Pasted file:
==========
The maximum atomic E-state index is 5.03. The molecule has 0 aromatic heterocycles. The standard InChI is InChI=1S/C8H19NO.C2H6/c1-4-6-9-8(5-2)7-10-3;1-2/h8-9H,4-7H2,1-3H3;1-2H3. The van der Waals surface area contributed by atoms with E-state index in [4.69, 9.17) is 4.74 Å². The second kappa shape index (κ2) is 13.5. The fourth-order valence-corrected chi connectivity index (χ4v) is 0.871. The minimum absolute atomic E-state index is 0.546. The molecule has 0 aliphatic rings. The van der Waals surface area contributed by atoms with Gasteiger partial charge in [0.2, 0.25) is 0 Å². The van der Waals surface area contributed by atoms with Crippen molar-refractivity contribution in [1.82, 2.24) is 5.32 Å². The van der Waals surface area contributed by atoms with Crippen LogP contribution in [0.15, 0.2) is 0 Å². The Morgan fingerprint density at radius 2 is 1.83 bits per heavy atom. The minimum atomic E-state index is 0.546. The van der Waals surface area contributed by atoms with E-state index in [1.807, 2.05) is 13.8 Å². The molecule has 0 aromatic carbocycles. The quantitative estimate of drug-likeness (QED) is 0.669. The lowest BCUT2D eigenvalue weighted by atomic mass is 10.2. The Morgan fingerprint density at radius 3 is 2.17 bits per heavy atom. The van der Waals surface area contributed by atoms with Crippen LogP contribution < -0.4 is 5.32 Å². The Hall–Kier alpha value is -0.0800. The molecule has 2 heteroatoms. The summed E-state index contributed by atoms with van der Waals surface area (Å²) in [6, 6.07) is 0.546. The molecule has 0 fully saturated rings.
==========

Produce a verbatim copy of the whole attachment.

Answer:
The maximum atomic E-state index is 5.03. The molecule has 0 aromatic heterocycles. The standard InChI is InChI=1S/C8H19NO.C2H6/c1-4-6-9-8(5-2)7-10-3;1-2/h8-9H,4-7H2,1-3H3;1-2H3. The van der Waals surface area contributed by atoms with E-state index in [4.69, 9.17) is 4.74 Å². The second kappa shape index (κ2) is 13.5. The fourth-order valence-corrected chi connectivity index (χ4v) is 0.871. The minimum absolute atomic E-state index is 0.546. The molecule has 0 aliphatic rings. The van der Waals surface area contributed by atoms with Gasteiger partial charge in [0.2, 0.25) is 0 Å². The van der Waals surface area contributed by atoms with Crippen molar-refractivity contribution in [1.82, 2.24) is 5.32 Å². The van der Waals surface area contributed by atoms with Crippen LogP contribution in [0.15, 0.2) is 0 Å². The Morgan fingerprint density at radius 2 is 1.83 bits per heavy atom. The minimum atomic E-state index is 0.546. The van der Waals surface area contributed by atoms with E-state index in [1.807, 2.05) is 13.8 Å². The molecule has 0 aromatic carbocycles. The quantitative estimate of drug-likeness (QED) is 0.669. The lowest BCUT2D eigenvalue weighted by atomic mass is 10.2. The Morgan fingerprint density at radius 3 is 2.17 bits per heavy atom. The van der Waals surface area contributed by atoms with Crippen LogP contribution < -0.4 is 5.32 Å². The Hall–Kier alpha value is -0.0800. The molecule has 2 heteroatoms. The summed E-state index contributed by atoms with van der Waals surface area (Å²) in [6, 6.07) is 0.546. The molecule has 0 fully saturated rings.